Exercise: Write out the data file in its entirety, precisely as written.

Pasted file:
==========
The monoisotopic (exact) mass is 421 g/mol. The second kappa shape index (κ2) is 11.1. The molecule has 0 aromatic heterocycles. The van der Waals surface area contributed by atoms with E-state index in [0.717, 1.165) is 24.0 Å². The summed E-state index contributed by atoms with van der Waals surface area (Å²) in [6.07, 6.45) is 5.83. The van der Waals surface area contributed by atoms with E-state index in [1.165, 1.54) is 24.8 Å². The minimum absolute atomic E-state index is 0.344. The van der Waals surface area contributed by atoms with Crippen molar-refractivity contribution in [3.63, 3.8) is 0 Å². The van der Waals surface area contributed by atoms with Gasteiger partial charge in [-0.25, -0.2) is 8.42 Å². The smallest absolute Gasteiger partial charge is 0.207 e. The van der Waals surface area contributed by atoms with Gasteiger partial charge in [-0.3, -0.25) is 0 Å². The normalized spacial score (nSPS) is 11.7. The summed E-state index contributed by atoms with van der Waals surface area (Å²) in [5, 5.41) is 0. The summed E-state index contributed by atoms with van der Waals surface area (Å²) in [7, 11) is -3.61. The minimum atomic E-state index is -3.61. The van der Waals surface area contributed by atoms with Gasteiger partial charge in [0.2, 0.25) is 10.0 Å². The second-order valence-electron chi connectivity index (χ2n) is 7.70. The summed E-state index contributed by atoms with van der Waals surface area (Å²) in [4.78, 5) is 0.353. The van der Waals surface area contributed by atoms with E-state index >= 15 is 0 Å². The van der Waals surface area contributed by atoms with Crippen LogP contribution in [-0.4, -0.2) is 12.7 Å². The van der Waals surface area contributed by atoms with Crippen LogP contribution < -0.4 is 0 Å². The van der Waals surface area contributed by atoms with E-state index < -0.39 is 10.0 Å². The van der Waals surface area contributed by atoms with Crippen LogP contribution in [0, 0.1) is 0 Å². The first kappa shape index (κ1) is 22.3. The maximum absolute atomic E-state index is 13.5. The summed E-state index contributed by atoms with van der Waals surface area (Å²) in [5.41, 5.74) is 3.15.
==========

The monoisotopic (exact) mass is 421 g/mol. The second kappa shape index (κ2) is 11.1. The molecule has 0 aromatic heterocycles. The van der Waals surface area contributed by atoms with E-state index in [0.717, 1.165) is 24.0 Å². The summed E-state index contributed by atoms with van der Waals surface area (Å²) in [6.07, 6.45) is 5.83. The van der Waals surface area contributed by atoms with E-state index in [1.165, 1.54) is 24.8 Å². The minimum absolute atomic E-state index is 0.344. The van der Waals surface area contributed by atoms with Crippen molar-refractivity contribution in [3.63, 3.8) is 0 Å². The van der Waals surface area contributed by atoms with Gasteiger partial charge in [-0.25, -0.2) is 8.42 Å². The smallest absolute Gasteiger partial charge is 0.207 e. The van der Waals surface area contributed by atoms with Gasteiger partial charge in [-0.3, -0.25) is 0 Å². The normalized spacial score (nSPS) is 11.7. The summed E-state index contributed by atoms with van der Waals surface area (Å²) in [5, 5.41) is 0. The summed E-state index contributed by atoms with van der Waals surface area (Å²) in [7, 11) is -3.61. The minimum atomic E-state index is -3.61. The van der Waals surface area contributed by atoms with Gasteiger partial charge in [0.2, 0.25) is 10.0 Å². The second-order valence-electron chi connectivity index (χ2n) is 7.70. The summed E-state index contributed by atoms with van der Waals surface area (Å²) in [4.78, 5) is 0.353. The van der Waals surface area contributed by atoms with E-state index >= 15 is 0 Å². The van der Waals surface area contributed by atoms with Crippen LogP contribution in [-0.4, -0.2) is 12.7 Å². The van der Waals surface area contributed by atoms with Crippen LogP contribution < -0.4 is 0 Å². The van der Waals surface area contributed by atoms with E-state index < -0.39 is 10.0 Å². The van der Waals surface area contributed by atoms with Crippen LogP contribution in [0, 0.1) is 0 Å². The first kappa shape index (κ1) is 22.3. The maximum absolute atomic E-state index is 13.5. The summed E-state index contributed by atoms with van der Waals surface area (Å²) in [5.41, 5.74) is 3.15.